The pleated neck opening of this garment indicates that it is not a small huipil or blouse, but instead is a contemporary Maya child’s garment, made with a huipil-like neckline. Children are frequently dressed in pleated or gathered garments, while the elderly never wear these features. Also identifying this as a child’s dress are the cuffed and gathered sleeves, which are not seen on huipils. The embroidered motifs of hearts and flowers around the neckline is placed in bands as seen on some huipils; the flower may refer traditionally to the cycle of birth, death, and regeneration, but the heart is a contemporary motif, and accordingly it indicates love. Researched by Christina Bradshaw
Maya women have not worn cintas, or traditional headbands, for everyday dress since the 1950s. Cintas are still produced and worn, however, for ceremonial and festival use, as well as being made for sale in the tourist trade. The wrapping of the cinta around and/or through the hair resembles a halo set upon the head, and similar headdresses can be seen on depictions of women in ancient Maya sculptures and ceramics dating back at least to the Classic Period (250-900 C.E.), illustrating a continuity of traditional dress for nearly two millennia. Much like with the huipil, the cinta was traditionally made with town-specific colors, motifs, and designs; the large pompoms at the ends reveals that this cinta is from the Maya town of Totonicápan.
The motifs on the woven band of the cinta include flowers, which traditionally symbolize the cycle of birth, death, and regeneration; arrow shapes, which may represent stylized birds in flight; and zigzags, which may represent serpents. The large X-like motifs composed of two chevrons could symbolize a number of things, such as the pattern on the back of a serpent, or, if it relates to Pre-Columbian motifs, it may represent a crossroads–a frightening place of great power, where women who died in childbirth would attack travelers and wreak vengeance for their violent deaths. Researched by Christina Bradshaw
Fajas, which are waist sashes or woven belts, are among the few textiles that men traditionally make. In ancient times, men would make these on a backstrap loom, the traditional loom still used today by women for making handmade Maya textiles; today, however, fajas are made on a belt loom or treadle loom. Fajas were traditionally made of maguey fiber, which comes from the same plant used to make tequila and mezcal, and this makes the belts stiff and durable; the maguey has been mixed with wool fibers to make the surface of the belt softer.
The black-and-white striped base design of these belts may represent the concept of duality, with the black symbolizing pessimism, sadness, or death, and the white symbolizing purity, cleanliness, wisdom, justice, or loyalty. The colorful tassels with small pompoms at the ends on the faja from Sumpango are similar to those used to decorate belts from the town of Chichicastenango, and this may be an adopted motif. These tassels and the patterns of multicolored rectangles on the other faja in this exhibit, may carry many different meanings in Maya color symbolism; however, even more striking than the many colors on the second faja is the evolving pattern that turns into a bold zigzag, which may relate to ancient serpent symbolism. Researched by Christina Bradshaw and Elizabeth Haughey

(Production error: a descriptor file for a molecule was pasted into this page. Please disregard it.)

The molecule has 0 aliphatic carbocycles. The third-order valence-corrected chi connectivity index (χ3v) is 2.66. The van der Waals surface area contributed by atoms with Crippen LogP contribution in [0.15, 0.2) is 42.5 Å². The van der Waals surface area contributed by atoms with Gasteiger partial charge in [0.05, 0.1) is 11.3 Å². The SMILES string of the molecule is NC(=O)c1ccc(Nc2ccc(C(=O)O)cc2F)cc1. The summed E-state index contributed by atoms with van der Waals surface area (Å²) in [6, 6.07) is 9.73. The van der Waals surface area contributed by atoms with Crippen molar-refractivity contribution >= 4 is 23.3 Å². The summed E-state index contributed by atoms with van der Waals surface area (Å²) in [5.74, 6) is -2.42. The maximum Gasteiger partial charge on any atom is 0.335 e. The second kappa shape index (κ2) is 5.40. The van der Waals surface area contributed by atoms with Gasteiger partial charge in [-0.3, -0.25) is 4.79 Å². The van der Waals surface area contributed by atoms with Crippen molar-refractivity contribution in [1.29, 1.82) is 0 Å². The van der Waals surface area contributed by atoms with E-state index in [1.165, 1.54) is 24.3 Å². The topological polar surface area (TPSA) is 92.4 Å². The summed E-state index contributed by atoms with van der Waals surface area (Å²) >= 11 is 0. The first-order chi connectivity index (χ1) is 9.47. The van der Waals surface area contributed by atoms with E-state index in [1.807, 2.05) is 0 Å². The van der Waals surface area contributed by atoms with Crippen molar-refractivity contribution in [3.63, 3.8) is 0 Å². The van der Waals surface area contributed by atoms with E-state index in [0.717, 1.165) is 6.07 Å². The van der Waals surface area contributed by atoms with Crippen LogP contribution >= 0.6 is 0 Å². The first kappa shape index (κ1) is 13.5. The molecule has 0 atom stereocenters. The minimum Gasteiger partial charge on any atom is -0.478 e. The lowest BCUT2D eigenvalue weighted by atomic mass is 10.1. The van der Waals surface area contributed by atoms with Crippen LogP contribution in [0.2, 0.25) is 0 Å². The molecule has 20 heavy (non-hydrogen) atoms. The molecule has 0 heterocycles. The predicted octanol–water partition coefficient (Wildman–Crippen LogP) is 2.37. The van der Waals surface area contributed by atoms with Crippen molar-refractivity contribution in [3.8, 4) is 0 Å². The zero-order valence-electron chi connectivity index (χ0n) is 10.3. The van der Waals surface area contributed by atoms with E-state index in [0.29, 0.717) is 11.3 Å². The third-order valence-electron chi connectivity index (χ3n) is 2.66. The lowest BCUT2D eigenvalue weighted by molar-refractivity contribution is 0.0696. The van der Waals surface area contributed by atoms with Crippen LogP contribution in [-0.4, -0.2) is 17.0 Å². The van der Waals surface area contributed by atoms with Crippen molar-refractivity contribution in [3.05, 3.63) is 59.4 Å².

The Purple and Yellow Striped sash may be worn around the waist as a faja, or it may also be worn over the shoulder. The particularly bright colors of this textile may incorporate Maya color symbolism, which can have many and variable meanings. Purple or violet can indicate goodness, education, jealousy, or sleepiness, while yellow can indicate health, intelligence, wealth, or infidelity. In addition, this sash has elaborately embroidered designs of plants and stylized horses in blue, which can indicate skill, virtue, tenderness, or calm; in orange, which can indicate ambition, pride, appetite, or happiness; in green, which can indicate fortune, activity, hope, or calm; and in red, which can indicate passion, strength, determination, or power. Researched by Elizabeth Haughey
Ornately brocaded cloths such as this textile were often multipurpose and may have been used in a wide variety of ways. It may have served as a toalla, or towel; as a servilleta, a type of napkin; a delantale, or apron-like garment; or as a tzute, an all-purpose utility cloth that was carried or worn as a head cloth. As this textile is elaborately woven with a variety of motifs, it more likely served as a delantale or a tzute. Weavers often experiment with the designs of these cloths, incorporating new and traditional motifs and creating new configurations of pattern. The motifs on this cloth include geometric zigzags that may represent serpents, but these zigzags also form diamond shapes, which may represent the sun traveling around the earth, the universe, and the four cardinal directions. Another prominent motif is a bird with a long tail. This likely represents the quetzal bird, which has a long tail of blue-green iridescent feathers that were highly treasured, and this bird still serves as an important Maya symbol. Researched by Christina Bradshaw
While it may be based on a bolsa, a traditional bag, this small pouch has a zipper and lacks a strap, and it was therefore likely made for the tourist trade rather than for a woman’s traje. Nevertheless, this pouch shows many traditional features. The fabric was produced from cotton using traditional weaving techniques, and the horizontal rows of color are typical of cloth made on a backstrap loom. Traditional thread-dying techniques, called ikat or jaspe, are also incorporated into the weaving. In these techniques, skeins of thread are dyed with patterns before weaving, and the woven design appears attractively wavy and watery. Researched by Elizabeth Haughey